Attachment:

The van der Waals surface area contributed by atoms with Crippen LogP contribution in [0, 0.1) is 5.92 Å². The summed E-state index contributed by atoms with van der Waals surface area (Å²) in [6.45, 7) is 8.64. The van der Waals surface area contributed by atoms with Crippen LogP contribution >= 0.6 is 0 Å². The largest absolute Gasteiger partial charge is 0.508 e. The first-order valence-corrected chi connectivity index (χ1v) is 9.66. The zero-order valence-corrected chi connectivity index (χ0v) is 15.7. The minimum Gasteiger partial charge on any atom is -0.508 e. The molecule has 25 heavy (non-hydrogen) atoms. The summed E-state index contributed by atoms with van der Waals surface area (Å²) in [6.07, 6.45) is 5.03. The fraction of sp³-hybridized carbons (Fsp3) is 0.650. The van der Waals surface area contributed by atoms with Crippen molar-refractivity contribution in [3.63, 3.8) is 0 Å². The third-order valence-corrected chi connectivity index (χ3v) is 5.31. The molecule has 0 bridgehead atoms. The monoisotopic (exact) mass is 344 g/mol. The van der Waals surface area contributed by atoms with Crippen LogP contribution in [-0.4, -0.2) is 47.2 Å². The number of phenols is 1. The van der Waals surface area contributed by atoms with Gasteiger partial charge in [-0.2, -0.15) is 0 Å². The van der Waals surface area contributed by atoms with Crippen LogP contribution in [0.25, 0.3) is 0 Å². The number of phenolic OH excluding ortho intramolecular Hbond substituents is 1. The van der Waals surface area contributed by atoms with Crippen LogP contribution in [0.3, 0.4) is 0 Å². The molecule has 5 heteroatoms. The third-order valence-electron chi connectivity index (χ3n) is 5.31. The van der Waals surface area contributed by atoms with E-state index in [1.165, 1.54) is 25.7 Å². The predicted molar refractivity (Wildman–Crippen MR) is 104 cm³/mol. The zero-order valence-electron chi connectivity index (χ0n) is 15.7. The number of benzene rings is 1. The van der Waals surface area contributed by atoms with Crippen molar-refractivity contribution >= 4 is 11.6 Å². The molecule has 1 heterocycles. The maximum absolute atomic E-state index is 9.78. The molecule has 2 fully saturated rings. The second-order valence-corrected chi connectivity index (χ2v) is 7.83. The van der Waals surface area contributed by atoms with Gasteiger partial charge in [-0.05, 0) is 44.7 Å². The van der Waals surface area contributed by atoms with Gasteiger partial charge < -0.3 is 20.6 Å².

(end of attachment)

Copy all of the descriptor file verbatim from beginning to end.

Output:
The van der Waals surface area contributed by atoms with Crippen LogP contribution in [0, 0.1) is 5.92 Å². The summed E-state index contributed by atoms with van der Waals surface area (Å²) in [6.45, 7) is 8.64. The van der Waals surface area contributed by atoms with Crippen LogP contribution >= 0.6 is 0 Å². The largest absolute Gasteiger partial charge is 0.508 e. The first-order valence-corrected chi connectivity index (χ1v) is 9.66. The zero-order valence-corrected chi connectivity index (χ0v) is 15.7. The minimum Gasteiger partial charge on any atom is -0.508 e. The molecule has 25 heavy (non-hydrogen) atoms. The summed E-state index contributed by atoms with van der Waals surface area (Å²) in [6.07, 6.45) is 5.03. The fraction of sp³-hybridized carbons (Fsp3) is 0.650. The van der Waals surface area contributed by atoms with Crippen molar-refractivity contribution in [3.63, 3.8) is 0 Å². The third-order valence-corrected chi connectivity index (χ3v) is 5.31. The molecule has 0 bridgehead atoms. The monoisotopic (exact) mass is 344 g/mol. The van der Waals surface area contributed by atoms with Crippen LogP contribution in [-0.4, -0.2) is 47.2 Å². The number of phenols is 1. The van der Waals surface area contributed by atoms with Gasteiger partial charge in [-0.2, -0.15) is 0 Å². The van der Waals surface area contributed by atoms with Crippen LogP contribution in [0.25, 0.3) is 0 Å². The number of phenolic OH excluding ortho intramolecular Hbond substituents is 1. The van der Waals surface area contributed by atoms with Crippen LogP contribution in [0.3, 0.4) is 0 Å². The molecule has 5 heteroatoms. The third-order valence-electron chi connectivity index (χ3n) is 5.31. The van der Waals surface area contributed by atoms with E-state index in [1.165, 1.54) is 25.7 Å². The predicted molar refractivity (Wildman–Crippen MR) is 104 cm³/mol. The zero-order valence-electron chi connectivity index (χ0n) is 15.7. The number of benzene rings is 1. The van der Waals surface area contributed by atoms with Crippen molar-refractivity contribution >= 4 is 11.6 Å². The molecule has 1 heterocycles. The maximum absolute atomic E-state index is 9.78. The molecule has 2 fully saturated rings. The second-order valence-corrected chi connectivity index (χ2v) is 7.83. The van der Waals surface area contributed by atoms with Gasteiger partial charge in [-0.05, 0) is 44.7 Å². The van der Waals surface area contributed by atoms with Gasteiger partial charge < -0.3 is 20.6 Å².